This is akin to saying California is just a "peripheral" part of the United States and that despite being the world's 8th largest economy on its own, isn't actually that integral to the US state.
 
I think something you're finding difficult to grasp is that Rome wasn't a nation state- it was a civilization state. No matter what language you spoke or religion you were, if you followed the basic tenants of Roman culture, you were a Roman. Roman culture, naturally, changed over time, but you do see influences of Byzantium is the pre-476 West.

I think this is the bit causing the disagreement. In my view, language and religious beliefs are two of the biggest -- if not the two biggest -- determinants of culture, such that I don't think two people can be said to share a culture if they speak different languages and follow different religions. What would you say are the main determinants of culture?
 
Seems to be different opinions of what a "continuation" means. For me it means more or less that it is the same thing, but someone might perhaps mean that the Dominate and the Byzantine empire are not continuations, but that they both are the Roman Empire. For me they are the Roman Empire, meaning that they are continuations.
 
I think this is the bit causing the disagreement. In my view, language and religious beliefs are two of the biggest -- if not the two biggest -- determinants of culture, such that I don't think two people can be said to share a culture if they speak different languages and follow different religions. What would you say are the main determinants of culture?

I agree they are some of the most important. However, there are some exceptions. One cannot say that despite, for the most part, New Orleans is an English speaking city, it still can be said that it is apart of French culture in terms of food, customs, reverence and religion.
 
I agree they are some of the most important. However, there are some exceptions. One cannot say that despite, for the most part, New Orleans is an English speaking city, it still can be said that it is apart of French culture in terms of food, customs, reverence and religion.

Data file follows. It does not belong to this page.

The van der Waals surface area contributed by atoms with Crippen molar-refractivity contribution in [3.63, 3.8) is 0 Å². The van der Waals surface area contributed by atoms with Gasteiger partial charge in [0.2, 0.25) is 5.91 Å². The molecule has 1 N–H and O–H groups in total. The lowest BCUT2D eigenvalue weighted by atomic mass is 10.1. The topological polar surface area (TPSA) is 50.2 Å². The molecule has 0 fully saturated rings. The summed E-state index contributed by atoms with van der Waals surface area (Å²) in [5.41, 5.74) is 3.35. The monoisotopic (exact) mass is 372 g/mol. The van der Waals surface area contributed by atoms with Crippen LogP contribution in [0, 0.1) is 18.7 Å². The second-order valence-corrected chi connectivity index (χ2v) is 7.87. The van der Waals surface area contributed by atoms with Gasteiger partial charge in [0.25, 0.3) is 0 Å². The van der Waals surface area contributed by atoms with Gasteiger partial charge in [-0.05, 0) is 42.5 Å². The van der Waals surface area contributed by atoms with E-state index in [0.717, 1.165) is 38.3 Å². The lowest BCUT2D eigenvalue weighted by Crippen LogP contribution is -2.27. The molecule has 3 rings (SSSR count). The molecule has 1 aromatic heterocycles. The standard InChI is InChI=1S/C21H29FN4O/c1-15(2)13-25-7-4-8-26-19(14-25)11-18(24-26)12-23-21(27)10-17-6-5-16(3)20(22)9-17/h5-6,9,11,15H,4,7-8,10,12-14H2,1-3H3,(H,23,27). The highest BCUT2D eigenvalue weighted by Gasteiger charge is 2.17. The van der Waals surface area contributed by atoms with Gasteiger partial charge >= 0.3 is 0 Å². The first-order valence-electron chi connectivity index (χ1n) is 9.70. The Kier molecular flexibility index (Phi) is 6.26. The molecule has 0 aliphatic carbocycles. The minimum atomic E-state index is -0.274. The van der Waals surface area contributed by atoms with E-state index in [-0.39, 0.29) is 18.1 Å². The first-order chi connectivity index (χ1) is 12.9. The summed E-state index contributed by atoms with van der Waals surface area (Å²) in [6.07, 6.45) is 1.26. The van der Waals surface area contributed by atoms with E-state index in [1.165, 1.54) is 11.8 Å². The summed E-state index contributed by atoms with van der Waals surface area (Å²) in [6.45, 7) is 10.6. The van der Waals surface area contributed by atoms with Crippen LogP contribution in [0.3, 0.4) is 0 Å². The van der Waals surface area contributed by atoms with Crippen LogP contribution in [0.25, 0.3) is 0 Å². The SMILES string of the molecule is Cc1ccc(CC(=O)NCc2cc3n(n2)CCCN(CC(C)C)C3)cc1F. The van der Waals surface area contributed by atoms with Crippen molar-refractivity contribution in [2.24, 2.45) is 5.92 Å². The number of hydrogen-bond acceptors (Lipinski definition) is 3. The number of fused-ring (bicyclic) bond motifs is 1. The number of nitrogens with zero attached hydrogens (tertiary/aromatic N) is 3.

I'm sorry, this is a bit unclear -- are you saying that New Orleans is French, or that it's not?
 
I agree they are some of the most important. However, there are some exceptions. One cannot say that despite, for the most part, New Orleans is an English speaking city, it still can be said that it is apart of French culture in terms of food, customs, reverence and religion.
I'm sorry, this is a bit unclear -- are you saying that New Orleans is French, or that it's not?
I do not consider New Orleans to be a continuation of the Carolingian "Holy" "Roman" "Empire".
 
I do not consider New Orleans to be a continuation of the Carolingian "Holy" "Roman" "Empire".
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I'm of the opinion that the Roman Empire as we know it ended with the Crisis of the Third Century, and its continued survival after that relied on it becoming many things that it previously was nothing like. The Roman Empire we know is the Principate, which died with the Crisis of the Third Century. The Dominate took its place and survived as the Roman and then Eastern Roman Empire for one thousand more years.
 
Voted for the Byzantines because they were for all intents and purposes a continuation of the Roman Empire (until at least 1204) and the Papal States, since the Catholic Church wasn't an option.